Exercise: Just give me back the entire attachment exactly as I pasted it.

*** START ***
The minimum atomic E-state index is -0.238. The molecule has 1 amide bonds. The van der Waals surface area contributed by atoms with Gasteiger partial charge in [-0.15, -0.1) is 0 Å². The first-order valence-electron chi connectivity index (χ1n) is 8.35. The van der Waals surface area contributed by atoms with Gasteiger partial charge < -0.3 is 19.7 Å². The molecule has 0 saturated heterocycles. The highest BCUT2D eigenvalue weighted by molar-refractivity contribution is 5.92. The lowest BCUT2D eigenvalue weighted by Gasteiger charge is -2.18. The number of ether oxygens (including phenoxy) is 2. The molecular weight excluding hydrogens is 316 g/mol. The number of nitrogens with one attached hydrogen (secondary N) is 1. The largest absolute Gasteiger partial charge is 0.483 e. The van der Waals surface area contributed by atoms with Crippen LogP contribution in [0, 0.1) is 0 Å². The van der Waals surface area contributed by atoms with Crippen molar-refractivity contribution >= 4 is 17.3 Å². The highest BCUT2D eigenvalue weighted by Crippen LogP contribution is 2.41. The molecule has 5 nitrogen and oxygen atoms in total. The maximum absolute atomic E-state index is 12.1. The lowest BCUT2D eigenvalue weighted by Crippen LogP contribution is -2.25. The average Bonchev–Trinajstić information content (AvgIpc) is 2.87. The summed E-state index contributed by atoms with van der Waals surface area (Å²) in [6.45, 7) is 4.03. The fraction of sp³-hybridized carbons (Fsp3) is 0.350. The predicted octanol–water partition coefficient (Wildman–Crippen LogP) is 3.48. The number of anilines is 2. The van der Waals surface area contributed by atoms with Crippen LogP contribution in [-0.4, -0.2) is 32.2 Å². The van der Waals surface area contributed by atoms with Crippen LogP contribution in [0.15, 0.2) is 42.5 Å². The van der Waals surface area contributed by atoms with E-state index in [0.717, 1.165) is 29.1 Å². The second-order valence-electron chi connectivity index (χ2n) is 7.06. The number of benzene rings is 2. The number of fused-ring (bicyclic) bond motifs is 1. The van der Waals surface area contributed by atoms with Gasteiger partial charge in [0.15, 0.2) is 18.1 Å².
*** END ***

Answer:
The minimum atomic E-state index is -0.238. The molecule has 1 amide bonds. The van der Waals surface area contributed by atoms with Gasteiger partial charge in [-0.15, -0.1) is 0 Å². The first-order valence-electron chi connectivity index (χ1n) is 8.35. The van der Waals surface area contributed by atoms with Gasteiger partial charge < -0.3 is 19.7 Å². The molecule has 0 saturated heterocycles. The highest BCUT2D eigenvalue weighted by molar-refractivity contribution is 5.92. The lowest BCUT2D eigenvalue weighted by Gasteiger charge is -2.18. The number of ether oxygens (including phenoxy) is 2. The molecular weight excluding hydrogens is 316 g/mol. The number of nitrogens with one attached hydrogen (secondary N) is 1. The largest absolute Gasteiger partial charge is 0.483 e. The van der Waals surface area contributed by atoms with Crippen LogP contribution in [0, 0.1) is 0 Å². The van der Waals surface area contributed by atoms with Crippen molar-refractivity contribution >= 4 is 17.3 Å². The highest BCUT2D eigenvalue weighted by Crippen LogP contribution is 2.41. The molecule has 5 nitrogen and oxygen atoms in total. The maximum absolute atomic E-state index is 12.1. The lowest BCUT2D eigenvalue weighted by Crippen LogP contribution is -2.25. The average Bonchev–Trinajstić information content (AvgIpc) is 2.87. The summed E-state index contributed by atoms with van der Waals surface area (Å²) in [6.45, 7) is 4.03. The fraction of sp³-hybridized carbons (Fsp3) is 0.350. The predicted octanol–water partition coefficient (Wildman–Crippen LogP) is 3.48. The number of anilines is 2. The van der Waals surface area contributed by atoms with Crippen LogP contribution in [-0.4, -0.2) is 32.2 Å². The van der Waals surface area contributed by atoms with Crippen LogP contribution in [0.15, 0.2) is 42.5 Å². The van der Waals surface area contributed by atoms with E-state index in [0.717, 1.165) is 29.1 Å². The second-order valence-electron chi connectivity index (χ2n) is 7.06. The number of benzene rings is 2. The number of fused-ring (bicyclic) bond motifs is 1. The van der Waals surface area contributed by atoms with Gasteiger partial charge in [0.15, 0.2) is 18.1 Å².